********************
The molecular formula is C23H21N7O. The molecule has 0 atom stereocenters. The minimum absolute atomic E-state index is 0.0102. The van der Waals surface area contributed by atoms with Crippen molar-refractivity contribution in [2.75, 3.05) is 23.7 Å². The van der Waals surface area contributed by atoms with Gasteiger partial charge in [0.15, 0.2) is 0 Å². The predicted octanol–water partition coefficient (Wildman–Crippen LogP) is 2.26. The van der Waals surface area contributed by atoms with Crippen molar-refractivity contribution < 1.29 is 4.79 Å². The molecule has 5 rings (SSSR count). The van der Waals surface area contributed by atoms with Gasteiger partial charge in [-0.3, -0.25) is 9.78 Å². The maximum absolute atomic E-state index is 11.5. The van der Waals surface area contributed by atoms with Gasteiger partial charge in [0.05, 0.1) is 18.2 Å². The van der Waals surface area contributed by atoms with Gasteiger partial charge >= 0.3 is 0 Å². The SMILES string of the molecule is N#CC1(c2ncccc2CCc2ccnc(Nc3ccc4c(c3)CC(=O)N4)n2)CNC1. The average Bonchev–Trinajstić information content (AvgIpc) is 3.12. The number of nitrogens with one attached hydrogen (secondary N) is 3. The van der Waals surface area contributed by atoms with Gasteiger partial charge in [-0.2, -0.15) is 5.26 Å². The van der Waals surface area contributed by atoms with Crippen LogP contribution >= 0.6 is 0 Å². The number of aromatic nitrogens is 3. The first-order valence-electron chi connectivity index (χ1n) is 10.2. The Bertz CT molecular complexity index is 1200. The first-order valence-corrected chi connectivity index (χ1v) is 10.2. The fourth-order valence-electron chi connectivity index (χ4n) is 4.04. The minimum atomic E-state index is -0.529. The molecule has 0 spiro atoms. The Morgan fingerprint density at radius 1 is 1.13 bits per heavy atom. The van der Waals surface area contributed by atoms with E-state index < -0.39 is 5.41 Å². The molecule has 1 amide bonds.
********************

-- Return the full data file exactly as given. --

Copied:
The molecular formula is C23H21N7O. The molecule has 0 atom stereocenters. The minimum absolute atomic E-state index is 0.0102. The van der Waals surface area contributed by atoms with Crippen molar-refractivity contribution in [2.75, 3.05) is 23.7 Å². The van der Waals surface area contributed by atoms with Gasteiger partial charge in [0.15, 0.2) is 0 Å². The predicted octanol–water partition coefficient (Wildman–Crippen LogP) is 2.26. The van der Waals surface area contributed by atoms with Crippen molar-refractivity contribution < 1.29 is 4.79 Å². The molecule has 5 rings (SSSR count). The van der Waals surface area contributed by atoms with Gasteiger partial charge in [-0.3, -0.25) is 9.78 Å². The maximum absolute atomic E-state index is 11.5. The van der Waals surface area contributed by atoms with Gasteiger partial charge in [0.05, 0.1) is 18.2 Å². The van der Waals surface area contributed by atoms with Gasteiger partial charge >= 0.3 is 0 Å². The SMILES string of the molecule is N#CC1(c2ncccc2CCc2ccnc(Nc3ccc4c(c3)CC(=O)N4)n2)CNC1. The average Bonchev–Trinajstić information content (AvgIpc) is 3.12. The number of nitrogens with one attached hydrogen (secondary N) is 3. The van der Waals surface area contributed by atoms with Gasteiger partial charge in [-0.2, -0.15) is 5.26 Å². The van der Waals surface area contributed by atoms with Crippen LogP contribution >= 0.6 is 0 Å². The number of aromatic nitrogens is 3. The first-order valence-electron chi connectivity index (χ1n) is 10.2. The Bertz CT molecular complexity index is 1200. The first-order valence-corrected chi connectivity index (χ1v) is 10.2. The fourth-order valence-electron chi connectivity index (χ4n) is 4.04. The minimum atomic E-state index is -0.529. The molecule has 0 spiro atoms. The Morgan fingerprint density at radius 1 is 1.13 bits per heavy atom. The van der Waals surface area contributed by atoms with E-state index < -0.39 is 5.41 Å². The molecule has 1 amide bonds.